Study Guide Excerpt: The Rime of the Ancient Mariner, a poem by Samuel Taylor Coleridge

Part I Analysis

The poem begins with a description of the Ancient Mariner, his eye and his ability to compel the Wedding Guest to listen to his story. Although human, there appears to be something spiritual about him. There is no introduction to his story, he simply begins to speak: “There was a ship, quoth he” (1). The temporal and mundane world tries to interject into the story of the natural and sublime world, throughout Part I. For example, the Wedding Guest cries out as he hears his friends enjoying the festivities but, he is transfixed and unable to move away from the Mariner and his tale.

The ideal of the sublime, and the essence of Romanticism, are expressed through the storm and the dangerous beauty which the Mariner and his crew encounter at the South Pole, “the land of mist and snow” (6). Although the ship is in a perilous position at the South Pole, the conditions are also beautiful and majestic. The Albatross comes out of the fog, and joins the ship in a place where there should be no life. It is, therefore, seen as both natural and supernatural, and an embodiment of the sublime. For the Sailors, it is a good omen and a means of connection with God and the natural world.

The Mariner’s unexplained killing of the Albatross begins a cycle of sin and punishment. He has committed a crime against nature, and against God. It is also another failed attempt for the mundane to overpower the sublime.

Part II Analysis

Although the Mariner and the Sailors think that killing the Albatross was the right thing to do, the natural world, ruled by the Sun and the Spirit, does not agree, and begins to punish them for the sins they have committed. The Mariner and the crew are tortured as they suffer from extreme heat and thirst, despite them being surrounded by water: “water, water everywhere, and not a drop to drink” (6).

As he is facing punishment at the hands of nature, the Mariner has not yet had the ‘Romantic’ realization that the slimy creatures he sees sliding about on the sea, are actually beautiful sea snakes. Due to the extreme thirst, the Mariner and the Sailors are unable to speak, but the Sailors are able to communicate through their eyes as they give the Mariner “evil looks” (7). They also hang the Albatross around the Mariner’s neck. The symbolism of the bird for Christ on the cross is made explicit here.

Part III Analysis

The Mariner and the Sailors are tortured as they are stuck in time on the sea. As well as the heat and thirst, and being unable to speak, part of their punishment is the lack of hope as time goes by. This lack of hope is given a brief reprieve when the Mariner spots the ship approaching. However, hope quickly turns to horror when the ship gets closer and the Mariner sees that it is actually a ‘ghostly’ ship. (The ghost ship is superimposed over the sun and the natural world, as the Mariner’s penance transfers into the supernatural realm.) Unable to communicate the ship’s approach to the Sailors, the Mariner drinks his own blood to lubricate his throat. This detail also functions within a Christian allegorical reading, as Christ’s blood has healing powers of salvation, and is drunk (literally or symbolically, depending on the interpretation) in the ritual of the Eucharist. Introducing Death and Life-in-Death into the poem is a move away from Christianity, towards the supernatural. The transitional nature of Life-in-Death symbolizes the next step in the Mariner’s punishment as he will be left to endure a living death. The Moon takes the place of the Sun and the torture (thirst) caused by the natural world is brought to its final stage by the supernatural Death under the moon. Still unable to speak, the Sailors communicate their final hatred towards the Mariner through their eyes. What happens to the Sailors challenges a Christian reading of the poem. Why do they die when the Mariner does not? Is their sin worse than his? And, what happens to their souls at the end of the poem? These questions remain open to interpretation.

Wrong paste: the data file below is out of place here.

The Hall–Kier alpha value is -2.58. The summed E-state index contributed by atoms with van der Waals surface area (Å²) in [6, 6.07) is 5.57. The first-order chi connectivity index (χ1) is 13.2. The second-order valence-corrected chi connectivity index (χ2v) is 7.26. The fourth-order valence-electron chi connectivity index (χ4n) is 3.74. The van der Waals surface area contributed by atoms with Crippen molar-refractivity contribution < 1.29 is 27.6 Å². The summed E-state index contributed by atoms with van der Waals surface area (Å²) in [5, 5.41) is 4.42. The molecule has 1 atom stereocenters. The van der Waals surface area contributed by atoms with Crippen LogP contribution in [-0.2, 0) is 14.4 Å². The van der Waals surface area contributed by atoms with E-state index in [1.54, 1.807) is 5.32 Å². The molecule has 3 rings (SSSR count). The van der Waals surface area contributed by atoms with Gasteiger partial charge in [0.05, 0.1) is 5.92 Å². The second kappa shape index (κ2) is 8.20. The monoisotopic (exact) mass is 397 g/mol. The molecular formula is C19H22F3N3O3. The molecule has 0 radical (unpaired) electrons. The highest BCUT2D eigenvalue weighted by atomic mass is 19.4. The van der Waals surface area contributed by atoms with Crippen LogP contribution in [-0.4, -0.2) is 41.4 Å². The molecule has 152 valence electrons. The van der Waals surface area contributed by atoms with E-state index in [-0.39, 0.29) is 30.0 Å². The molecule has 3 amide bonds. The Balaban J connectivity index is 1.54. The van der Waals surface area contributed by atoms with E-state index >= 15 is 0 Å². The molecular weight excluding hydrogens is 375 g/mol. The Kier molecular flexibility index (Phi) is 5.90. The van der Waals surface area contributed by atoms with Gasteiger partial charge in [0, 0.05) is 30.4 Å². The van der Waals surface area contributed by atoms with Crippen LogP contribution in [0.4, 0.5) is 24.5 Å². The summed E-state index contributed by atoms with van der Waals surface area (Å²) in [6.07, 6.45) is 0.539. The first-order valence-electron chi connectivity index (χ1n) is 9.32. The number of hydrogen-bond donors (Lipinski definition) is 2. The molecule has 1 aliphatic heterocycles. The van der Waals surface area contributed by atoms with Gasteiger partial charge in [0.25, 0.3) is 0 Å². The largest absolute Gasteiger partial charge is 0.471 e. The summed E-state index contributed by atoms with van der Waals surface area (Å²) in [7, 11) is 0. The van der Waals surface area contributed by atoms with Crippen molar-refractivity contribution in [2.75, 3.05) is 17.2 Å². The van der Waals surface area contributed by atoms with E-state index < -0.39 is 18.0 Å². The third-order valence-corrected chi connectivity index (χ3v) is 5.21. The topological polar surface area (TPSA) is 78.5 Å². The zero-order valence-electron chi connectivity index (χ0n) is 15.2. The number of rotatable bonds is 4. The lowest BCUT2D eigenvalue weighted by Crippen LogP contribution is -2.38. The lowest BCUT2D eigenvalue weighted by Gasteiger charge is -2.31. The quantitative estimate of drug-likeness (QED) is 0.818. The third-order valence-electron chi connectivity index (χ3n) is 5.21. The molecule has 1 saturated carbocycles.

Part IV Analysis

By interrupting the Mariner’s story, the Wedding Guest is bringing the readers back to the mundane. This makes the sublime experiences of the Mariner even more terrifying. And, terrified that the Mariner may himself be a zombie or a ghost, the Mariner reassures the Wedding Guest that he is alive, as his punishment is that he must travel far and wide to tell his tale. The Mariner continues with his story and explains the solitude he felt as he was left alone with the corpses of the dead Sailors on the deck - their eyes open and staring at him. As they are still unable to speak, the power of their eyes means that even by shutting his own the Mariner cannot escape the dead men’s stares. And, unable to recognize the beauty of the nature that surrounds him, he is unable to pray. After suffering from the week-long dead-eyed curse, the Mariner experiences an awakening and is able to harmonize the natural and the supernatural worlds. He now sees the slimy sea creatures as beautiful water snakes created by God. His embracing of the Romantic means he is partially absolved of his sin and is now able to pray.

Part V Analysis